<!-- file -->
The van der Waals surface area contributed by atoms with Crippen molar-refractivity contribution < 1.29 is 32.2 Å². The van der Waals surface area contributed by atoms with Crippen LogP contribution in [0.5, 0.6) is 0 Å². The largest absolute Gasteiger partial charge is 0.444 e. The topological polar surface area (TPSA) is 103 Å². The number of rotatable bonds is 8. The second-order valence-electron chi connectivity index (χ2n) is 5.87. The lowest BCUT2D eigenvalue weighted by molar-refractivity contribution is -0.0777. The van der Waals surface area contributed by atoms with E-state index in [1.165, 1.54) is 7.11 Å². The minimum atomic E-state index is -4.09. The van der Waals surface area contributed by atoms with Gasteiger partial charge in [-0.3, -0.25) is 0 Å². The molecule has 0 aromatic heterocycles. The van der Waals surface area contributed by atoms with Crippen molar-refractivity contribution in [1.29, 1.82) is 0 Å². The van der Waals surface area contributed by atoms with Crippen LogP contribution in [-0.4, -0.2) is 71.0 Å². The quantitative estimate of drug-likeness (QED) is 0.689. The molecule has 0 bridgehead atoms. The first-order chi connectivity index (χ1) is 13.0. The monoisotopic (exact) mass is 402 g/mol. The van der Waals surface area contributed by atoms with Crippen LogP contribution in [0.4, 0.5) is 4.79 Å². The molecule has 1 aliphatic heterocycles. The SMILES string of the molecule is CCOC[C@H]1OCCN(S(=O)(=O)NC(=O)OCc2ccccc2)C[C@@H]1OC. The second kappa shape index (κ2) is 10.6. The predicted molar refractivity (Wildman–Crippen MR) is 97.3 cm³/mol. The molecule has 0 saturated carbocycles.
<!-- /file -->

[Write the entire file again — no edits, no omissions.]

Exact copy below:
The van der Waals surface area contributed by atoms with Crippen molar-refractivity contribution < 1.29 is 32.2 Å². The van der Waals surface area contributed by atoms with Crippen LogP contribution in [0.5, 0.6) is 0 Å². The largest absolute Gasteiger partial charge is 0.444 e. The topological polar surface area (TPSA) is 103 Å². The number of rotatable bonds is 8. The second-order valence-electron chi connectivity index (χ2n) is 5.87. The lowest BCUT2D eigenvalue weighted by molar-refractivity contribution is -0.0777. The van der Waals surface area contributed by atoms with E-state index in [1.165, 1.54) is 7.11 Å². The minimum atomic E-state index is -4.09. The van der Waals surface area contributed by atoms with Gasteiger partial charge in [-0.3, -0.25) is 0 Å². The molecule has 0 aromatic heterocycles. The van der Waals surface area contributed by atoms with Crippen molar-refractivity contribution in [1.29, 1.82) is 0 Å². The van der Waals surface area contributed by atoms with Crippen LogP contribution in [-0.4, -0.2) is 71.0 Å². The quantitative estimate of drug-likeness (QED) is 0.689. The molecule has 0 bridgehead atoms. The first-order chi connectivity index (χ1) is 13.0. The monoisotopic (exact) mass is 402 g/mol. The van der Waals surface area contributed by atoms with Crippen LogP contribution in [0.4, 0.5) is 4.79 Å². The molecule has 1 aliphatic heterocycles. The SMILES string of the molecule is CCOC[C@H]1OCCN(S(=O)(=O)NC(=O)OCc2ccccc2)C[C@@H]1OC. The second kappa shape index (κ2) is 10.6. The predicted molar refractivity (Wildman–Crippen MR) is 97.3 cm³/mol. The molecule has 0 saturated carbocycles.